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The Legal and Institutional Framework for Nuclear Energy in Kenya: Are we Getting it Right?



By Dr. Kariuki Muigua, PhD (Leading Environmental Law Scholar, Natural Resources Lawyer and Dispute Resolution Expert in Kenya)*

Many countries are reconsidering the role of nuclear energy in their energy mix, as a means to alleviate the concerns over climate change, security of energy supply and the price and price volatility of fossil fuels. The need for alternative sources of energy has been fueled by the combination of climate change fears and a continued growth in energy demand as a way of moving away from the global fossil fuel addiction. It is estimated that nuclear fission as one such alternative accounts for 14% of global electricity generation and has the potential to generate significantly more. The proponents of use of nuclear energy argue that it has the potential to reduce pollution, cut greenhouse gas emissions, and help countries attain more energy independence.

The Global Legal and Institutional Framework for Nuclear Energy

The global legal framework on production and use of nuclear energy governs key issues relating to the use and safety of nuclear energy. All countries venturing into this territory are expected to abide by the same. Specifically, the existing international nuclear liability regime is based on the Convention on Third Party Liability in the Field of Nuclear Energy of 29 July 1960, as amended by the Additional Protocol of 28 January 1964 and by the Protocol of 16 November 1982 (1960 Paris Convention) and the Vienna Convention on Civil Liability for Nuclear Damage (1963 Vienna Convention), which set forth the basic principles of nuclear liability law. These principles include: the operator of a nuclear installation is exclusively liable for nuclear damage; strict (no fault) liability is imposed on the operator; exclusive jurisdiction is granted to the courts of one State, to the exclusion of the courts in other States; and liability may be limited in amount and in time.

In terms of institutional framework, the International Atomic Energy Agency (IAEA) is the main institution that oversees the implementation of these legal instruments among other functions. The mandate of the IAEA as an international organization is to seek to promote the peaceful use of nuclear energy, and to inhibit its use for any military purpose, including nuclear weapons.  Currently, over thirty countries produce and use nuclear energy, with some, like France, producing large portions of their electricity from nuclear power, and others like Brazil and the Netherlands producing small percentages of electricity by nuclear power.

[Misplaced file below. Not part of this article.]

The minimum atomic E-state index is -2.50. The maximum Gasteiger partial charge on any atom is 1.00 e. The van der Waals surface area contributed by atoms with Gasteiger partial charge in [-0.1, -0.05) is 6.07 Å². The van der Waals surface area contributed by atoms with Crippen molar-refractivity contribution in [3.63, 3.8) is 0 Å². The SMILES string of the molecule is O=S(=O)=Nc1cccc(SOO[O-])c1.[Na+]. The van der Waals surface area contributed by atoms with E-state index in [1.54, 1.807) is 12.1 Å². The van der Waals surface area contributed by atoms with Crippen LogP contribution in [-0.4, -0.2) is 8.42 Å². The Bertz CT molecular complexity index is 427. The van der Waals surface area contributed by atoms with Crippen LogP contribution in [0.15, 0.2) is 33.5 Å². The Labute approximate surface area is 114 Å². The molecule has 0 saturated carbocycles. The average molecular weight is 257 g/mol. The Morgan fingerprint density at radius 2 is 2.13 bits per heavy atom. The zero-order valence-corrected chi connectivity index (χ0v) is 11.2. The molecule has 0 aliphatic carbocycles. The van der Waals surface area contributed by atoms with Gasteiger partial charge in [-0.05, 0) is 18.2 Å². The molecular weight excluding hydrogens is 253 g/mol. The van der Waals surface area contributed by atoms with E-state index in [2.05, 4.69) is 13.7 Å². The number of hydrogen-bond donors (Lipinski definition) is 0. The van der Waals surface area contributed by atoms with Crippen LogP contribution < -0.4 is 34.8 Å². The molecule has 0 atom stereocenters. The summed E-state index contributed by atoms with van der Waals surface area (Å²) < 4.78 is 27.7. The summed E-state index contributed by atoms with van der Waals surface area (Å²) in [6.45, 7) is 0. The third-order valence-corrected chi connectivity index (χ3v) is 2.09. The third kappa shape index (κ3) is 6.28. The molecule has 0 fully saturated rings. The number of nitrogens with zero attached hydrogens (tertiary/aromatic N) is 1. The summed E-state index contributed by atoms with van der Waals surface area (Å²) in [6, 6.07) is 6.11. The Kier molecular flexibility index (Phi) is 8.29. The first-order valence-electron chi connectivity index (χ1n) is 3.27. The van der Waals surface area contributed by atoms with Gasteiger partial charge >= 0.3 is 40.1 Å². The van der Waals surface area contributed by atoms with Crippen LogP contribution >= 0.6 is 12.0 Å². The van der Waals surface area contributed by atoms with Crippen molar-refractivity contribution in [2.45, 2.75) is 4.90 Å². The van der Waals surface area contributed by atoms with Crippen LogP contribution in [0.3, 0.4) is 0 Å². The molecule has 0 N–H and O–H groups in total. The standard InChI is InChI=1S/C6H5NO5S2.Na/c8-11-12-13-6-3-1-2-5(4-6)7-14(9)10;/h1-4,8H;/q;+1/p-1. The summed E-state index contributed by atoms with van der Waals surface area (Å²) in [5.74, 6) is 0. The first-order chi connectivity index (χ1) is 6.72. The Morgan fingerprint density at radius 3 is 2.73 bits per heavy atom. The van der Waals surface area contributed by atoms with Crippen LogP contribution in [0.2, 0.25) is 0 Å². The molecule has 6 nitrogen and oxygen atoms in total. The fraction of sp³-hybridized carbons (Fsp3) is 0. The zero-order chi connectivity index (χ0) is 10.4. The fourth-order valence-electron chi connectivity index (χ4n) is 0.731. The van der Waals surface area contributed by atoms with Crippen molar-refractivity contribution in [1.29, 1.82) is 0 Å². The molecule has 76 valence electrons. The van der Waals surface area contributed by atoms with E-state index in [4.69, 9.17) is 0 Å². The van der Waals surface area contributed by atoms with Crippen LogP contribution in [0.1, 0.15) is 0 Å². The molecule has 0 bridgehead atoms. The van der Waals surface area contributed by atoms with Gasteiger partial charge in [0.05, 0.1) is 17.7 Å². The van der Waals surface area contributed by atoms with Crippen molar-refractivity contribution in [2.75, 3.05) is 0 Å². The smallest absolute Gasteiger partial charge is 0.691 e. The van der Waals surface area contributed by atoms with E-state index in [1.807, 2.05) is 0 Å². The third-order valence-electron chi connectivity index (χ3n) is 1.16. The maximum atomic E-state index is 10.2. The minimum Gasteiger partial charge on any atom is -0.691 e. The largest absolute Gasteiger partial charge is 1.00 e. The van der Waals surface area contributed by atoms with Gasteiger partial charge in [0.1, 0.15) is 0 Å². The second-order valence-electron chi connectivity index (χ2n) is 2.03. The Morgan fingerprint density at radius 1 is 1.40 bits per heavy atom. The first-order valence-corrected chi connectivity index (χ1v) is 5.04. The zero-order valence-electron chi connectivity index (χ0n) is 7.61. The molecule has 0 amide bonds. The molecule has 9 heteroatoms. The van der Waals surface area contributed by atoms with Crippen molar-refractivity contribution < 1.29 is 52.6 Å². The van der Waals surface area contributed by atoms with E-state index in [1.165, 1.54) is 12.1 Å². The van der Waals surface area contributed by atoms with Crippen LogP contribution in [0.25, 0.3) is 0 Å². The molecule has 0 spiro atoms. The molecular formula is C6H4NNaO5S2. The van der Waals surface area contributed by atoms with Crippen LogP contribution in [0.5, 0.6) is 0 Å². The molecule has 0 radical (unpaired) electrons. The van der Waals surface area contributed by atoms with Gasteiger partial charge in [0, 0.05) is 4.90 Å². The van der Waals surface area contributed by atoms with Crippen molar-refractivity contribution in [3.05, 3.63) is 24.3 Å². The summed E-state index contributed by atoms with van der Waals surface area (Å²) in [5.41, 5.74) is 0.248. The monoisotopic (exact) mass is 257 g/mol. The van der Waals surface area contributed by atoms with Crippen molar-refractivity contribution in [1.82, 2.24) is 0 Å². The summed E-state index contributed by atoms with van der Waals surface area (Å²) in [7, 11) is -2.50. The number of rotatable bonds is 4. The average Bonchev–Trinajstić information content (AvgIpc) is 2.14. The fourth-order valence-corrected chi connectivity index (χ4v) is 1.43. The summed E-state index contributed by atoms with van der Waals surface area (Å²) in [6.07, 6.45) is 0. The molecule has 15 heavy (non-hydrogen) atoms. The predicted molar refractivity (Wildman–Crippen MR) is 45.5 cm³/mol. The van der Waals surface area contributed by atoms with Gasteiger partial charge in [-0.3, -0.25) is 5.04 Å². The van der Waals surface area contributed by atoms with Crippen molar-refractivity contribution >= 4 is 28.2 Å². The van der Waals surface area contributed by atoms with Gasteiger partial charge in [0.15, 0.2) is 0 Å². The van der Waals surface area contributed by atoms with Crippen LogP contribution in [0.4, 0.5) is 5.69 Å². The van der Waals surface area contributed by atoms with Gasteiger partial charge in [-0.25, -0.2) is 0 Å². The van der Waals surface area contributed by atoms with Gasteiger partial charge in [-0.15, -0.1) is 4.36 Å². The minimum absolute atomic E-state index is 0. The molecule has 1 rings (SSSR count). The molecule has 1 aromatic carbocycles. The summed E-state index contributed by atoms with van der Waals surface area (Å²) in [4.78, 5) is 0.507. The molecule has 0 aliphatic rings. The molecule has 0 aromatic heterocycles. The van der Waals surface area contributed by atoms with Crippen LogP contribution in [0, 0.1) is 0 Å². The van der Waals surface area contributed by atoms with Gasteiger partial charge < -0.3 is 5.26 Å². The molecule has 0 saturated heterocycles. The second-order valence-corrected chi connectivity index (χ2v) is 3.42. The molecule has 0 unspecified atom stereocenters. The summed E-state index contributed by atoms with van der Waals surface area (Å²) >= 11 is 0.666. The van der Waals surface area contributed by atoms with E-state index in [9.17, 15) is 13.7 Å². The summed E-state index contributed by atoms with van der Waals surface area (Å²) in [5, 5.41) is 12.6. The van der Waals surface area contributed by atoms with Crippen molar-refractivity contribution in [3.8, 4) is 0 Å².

The Kenyan Legal and Institutional Framework for Nuclear Energy

Kenya is still at a nascent stage in its plans to set up nuclear reactors, especially as far as regulatory frameworks are concerned. The preferred site for the nuclear plant in the country is Tana River County, near the Kenyan coast which was preferred after studies across three regions. The plant will be developed with a concessionaire under a build, operate and transfer model.

Nuclear Regulatory Act 2019

The Nuclear Regulatory Bill 2018 was first published by Parliament on November 19, 2018. The Bill has since been enacted as law under Nuclear Regulatory Act, 2019 and the law to provide for a comprehensive framework for the regulation of safe, secure and peaceful utilization of atomic energy and nuclear technology; the production and use of radiation sources and the management of radioactive waste; the repeal of the Radiation Protection Act and for connected purposes. While the Act is quite comprehensive, there will be need for constant review as the stakeholders identify what works and what challenges arise in the course of its implementation.

Nuclear Power and Energy Agency (NuPEA)

The Nuclear Power and Energy Agency, formerly Kenya Nuclear Electricity Board (KNEB), is a State Corporation established under the Energy Act 2019. The Agency is charged with, inter alia: being the nuclear energy programme implementing organization and promoting the development of nuclear electricity generation in Kenya; and carrying out research, development and dissemination activities in the energy and nuclear power sector. The Agency is therefore expected to work closely with the other stakeholders in the energy sector to oversee the setting up and successful running of nuclear energy production projects in the country.

Nuclear Energy in Kenya: Are we Getting it Right?